December 29, 2005
A New Year’s resolution for anti-TABORites
By Bill Kraus
Adhere to the Dreyfus aphorism: Never underestimate the people’s intelligence or over-estimate their information.
Most people have only a vague idea of where their tax money goes. The reason is that the people who collect and spend it don’t tell them. It’s like a grocery story customer would get a receipt with one number on it or maybe (as in the case of the property tax) two numbers: food and booze.
In Colorado, for one state, and perhaps others as well, the property tax bill comes with a complete, detailed description of where the money goes:
Elementary schools: $100
High Schools: $50
Voc-Tech Schools: $25
Snow plowing: $1
Fire fighting: $3
Police protection: $5
Garbage Disposal: $2
You get the idea.
Getting this kind of detail on the state budget is more complicated and impossible at the individual taxpayer level, but more thorough communicating can and should be done. Corporate America does it routinely four times a year in their reports to their shareholder-owners.
These quarterly reports are made more explicit with charts. The most helpful is a kind of hourglass graphic that shows where the state’s money comes from and where it goes.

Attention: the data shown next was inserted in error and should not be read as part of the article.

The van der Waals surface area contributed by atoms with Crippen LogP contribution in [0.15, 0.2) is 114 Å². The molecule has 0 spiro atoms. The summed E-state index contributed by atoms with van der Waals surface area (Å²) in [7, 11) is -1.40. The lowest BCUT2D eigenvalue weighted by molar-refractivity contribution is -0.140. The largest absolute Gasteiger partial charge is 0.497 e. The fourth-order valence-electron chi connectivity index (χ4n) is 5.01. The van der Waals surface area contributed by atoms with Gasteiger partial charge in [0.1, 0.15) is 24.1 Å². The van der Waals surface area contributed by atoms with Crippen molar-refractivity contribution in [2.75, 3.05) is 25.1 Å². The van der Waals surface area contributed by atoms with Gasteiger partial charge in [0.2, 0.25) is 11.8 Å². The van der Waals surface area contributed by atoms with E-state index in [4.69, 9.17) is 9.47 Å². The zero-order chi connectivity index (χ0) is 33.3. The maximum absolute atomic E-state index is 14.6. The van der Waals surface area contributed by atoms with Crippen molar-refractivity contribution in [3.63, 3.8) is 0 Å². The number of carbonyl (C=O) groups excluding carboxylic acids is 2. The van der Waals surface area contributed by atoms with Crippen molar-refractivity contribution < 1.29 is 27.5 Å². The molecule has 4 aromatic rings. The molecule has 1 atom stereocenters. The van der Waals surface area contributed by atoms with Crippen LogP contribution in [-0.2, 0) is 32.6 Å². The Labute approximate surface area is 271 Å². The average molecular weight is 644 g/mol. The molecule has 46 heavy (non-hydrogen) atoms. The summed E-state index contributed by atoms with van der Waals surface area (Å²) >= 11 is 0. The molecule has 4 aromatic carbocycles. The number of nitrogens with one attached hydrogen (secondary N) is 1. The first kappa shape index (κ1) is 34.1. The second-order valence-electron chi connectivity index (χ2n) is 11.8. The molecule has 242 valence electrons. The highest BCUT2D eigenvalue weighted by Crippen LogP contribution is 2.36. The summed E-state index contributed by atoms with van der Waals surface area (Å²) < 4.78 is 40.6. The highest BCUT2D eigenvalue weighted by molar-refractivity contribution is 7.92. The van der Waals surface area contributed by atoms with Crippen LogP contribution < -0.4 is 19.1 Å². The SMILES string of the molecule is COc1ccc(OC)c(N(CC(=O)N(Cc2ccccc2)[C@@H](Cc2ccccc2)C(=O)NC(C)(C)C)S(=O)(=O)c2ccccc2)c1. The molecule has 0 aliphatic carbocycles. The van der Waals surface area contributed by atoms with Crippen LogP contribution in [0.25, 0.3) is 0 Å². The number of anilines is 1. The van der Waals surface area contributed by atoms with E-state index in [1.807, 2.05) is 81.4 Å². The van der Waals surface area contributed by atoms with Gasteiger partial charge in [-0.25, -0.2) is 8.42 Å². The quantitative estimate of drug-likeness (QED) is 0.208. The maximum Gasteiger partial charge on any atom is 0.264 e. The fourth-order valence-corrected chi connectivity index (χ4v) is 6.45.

Such a graphic will surprise most taxpayers and astonish the rest. They will learn, for example, that the state doesn’t keep or spend most of the money it collects, that a lot goes to individuals for medical care and most of the rest goes to school boards and local governments.
The state does build a lot of roads, of course, cleans up the environment, runs a lot of goodies like hunting and fishing, but these are not the main event.
If the state published, let’s say, a detailed annual report, like every public business does, the people would know where their tax money goes. It is possible that they will say “too much” or “not there,” but they would at the very least say those things specifically based on knowledge rather than emotion or slogans.
And if they still want TABOR, then tell them that it’s a form of legislative abdication.
But try being more forthcoming first.
It might even work.
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